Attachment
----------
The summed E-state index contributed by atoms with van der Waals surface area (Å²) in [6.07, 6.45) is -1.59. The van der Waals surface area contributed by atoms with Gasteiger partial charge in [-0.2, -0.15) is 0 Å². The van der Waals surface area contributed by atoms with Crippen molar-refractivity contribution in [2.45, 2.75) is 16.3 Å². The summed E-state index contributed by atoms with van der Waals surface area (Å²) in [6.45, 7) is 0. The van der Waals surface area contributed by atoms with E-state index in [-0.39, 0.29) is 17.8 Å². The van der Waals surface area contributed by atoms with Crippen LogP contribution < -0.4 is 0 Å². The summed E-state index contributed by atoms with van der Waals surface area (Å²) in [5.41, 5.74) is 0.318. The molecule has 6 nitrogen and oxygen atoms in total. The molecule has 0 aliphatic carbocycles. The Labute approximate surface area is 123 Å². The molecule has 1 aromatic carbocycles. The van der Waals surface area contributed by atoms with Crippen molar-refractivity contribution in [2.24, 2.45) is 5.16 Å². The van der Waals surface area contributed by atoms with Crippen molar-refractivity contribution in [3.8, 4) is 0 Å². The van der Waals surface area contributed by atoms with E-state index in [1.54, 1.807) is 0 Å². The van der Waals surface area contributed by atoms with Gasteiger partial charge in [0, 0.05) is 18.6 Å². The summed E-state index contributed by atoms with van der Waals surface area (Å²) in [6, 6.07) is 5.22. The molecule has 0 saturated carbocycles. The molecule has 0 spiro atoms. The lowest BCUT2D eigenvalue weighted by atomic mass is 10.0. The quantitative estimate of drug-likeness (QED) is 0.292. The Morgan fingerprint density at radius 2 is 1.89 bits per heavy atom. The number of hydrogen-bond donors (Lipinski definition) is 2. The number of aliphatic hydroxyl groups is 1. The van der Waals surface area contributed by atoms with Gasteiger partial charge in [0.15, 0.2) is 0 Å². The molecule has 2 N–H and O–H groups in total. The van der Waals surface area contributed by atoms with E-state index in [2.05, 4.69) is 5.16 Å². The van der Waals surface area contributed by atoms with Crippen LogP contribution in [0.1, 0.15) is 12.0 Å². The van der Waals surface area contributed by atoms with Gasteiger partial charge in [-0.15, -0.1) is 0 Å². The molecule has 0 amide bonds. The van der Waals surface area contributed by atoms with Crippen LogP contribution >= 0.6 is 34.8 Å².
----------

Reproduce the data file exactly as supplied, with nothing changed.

The summed E-state index contributed by atoms with van der Waals surface area (Å²) in [6.07, 6.45) is -1.59. The van der Waals surface area contributed by atoms with Gasteiger partial charge in [-0.2, -0.15) is 0 Å². The van der Waals surface area contributed by atoms with Crippen molar-refractivity contribution in [2.45, 2.75) is 16.3 Å². The summed E-state index contributed by atoms with van der Waals surface area (Å²) in [6.45, 7) is 0. The van der Waals surface area contributed by atoms with E-state index in [-0.39, 0.29) is 17.8 Å². The van der Waals surface area contributed by atoms with Crippen LogP contribution < -0.4 is 0 Å². The summed E-state index contributed by atoms with van der Waals surface area (Å²) in [5.41, 5.74) is 0.318. The molecule has 6 nitrogen and oxygen atoms in total. The molecule has 0 aliphatic carbocycles. The Labute approximate surface area is 123 Å². The molecule has 1 aromatic carbocycles. The van der Waals surface area contributed by atoms with Crippen molar-refractivity contribution in [2.24, 2.45) is 5.16 Å². The van der Waals surface area contributed by atoms with Crippen molar-refractivity contribution in [3.8, 4) is 0 Å². The van der Waals surface area contributed by atoms with E-state index in [1.54, 1.807) is 0 Å². The van der Waals surface area contributed by atoms with Gasteiger partial charge in [0, 0.05) is 18.6 Å². The summed E-state index contributed by atoms with van der Waals surface area (Å²) in [6, 6.07) is 5.22. The molecule has 0 saturated carbocycles. The molecule has 0 spiro atoms. The lowest BCUT2D eigenvalue weighted by atomic mass is 10.0. The quantitative estimate of drug-likeness (QED) is 0.292. The Morgan fingerprint density at radius 2 is 1.89 bits per heavy atom. The number of hydrogen-bond donors (Lipinski definition) is 2. The number of aliphatic hydroxyl groups is 1. The van der Waals surface area contributed by atoms with Gasteiger partial charge in [0.15, 0.2) is 0 Å². The molecule has 2 N–H and O–H groups in total. The van der Waals surface area contributed by atoms with E-state index in [2.05, 4.69) is 5.16 Å². The van der Waals surface area contributed by atoms with Crippen LogP contribution in [0.1, 0.15) is 12.0 Å². The van der Waals surface area contributed by atoms with Gasteiger partial charge in [-0.15, -0.1) is 0 Å². The molecule has 0 amide bonds. The van der Waals surface area contributed by atoms with Crippen LogP contribution >= 0.6 is 34.8 Å².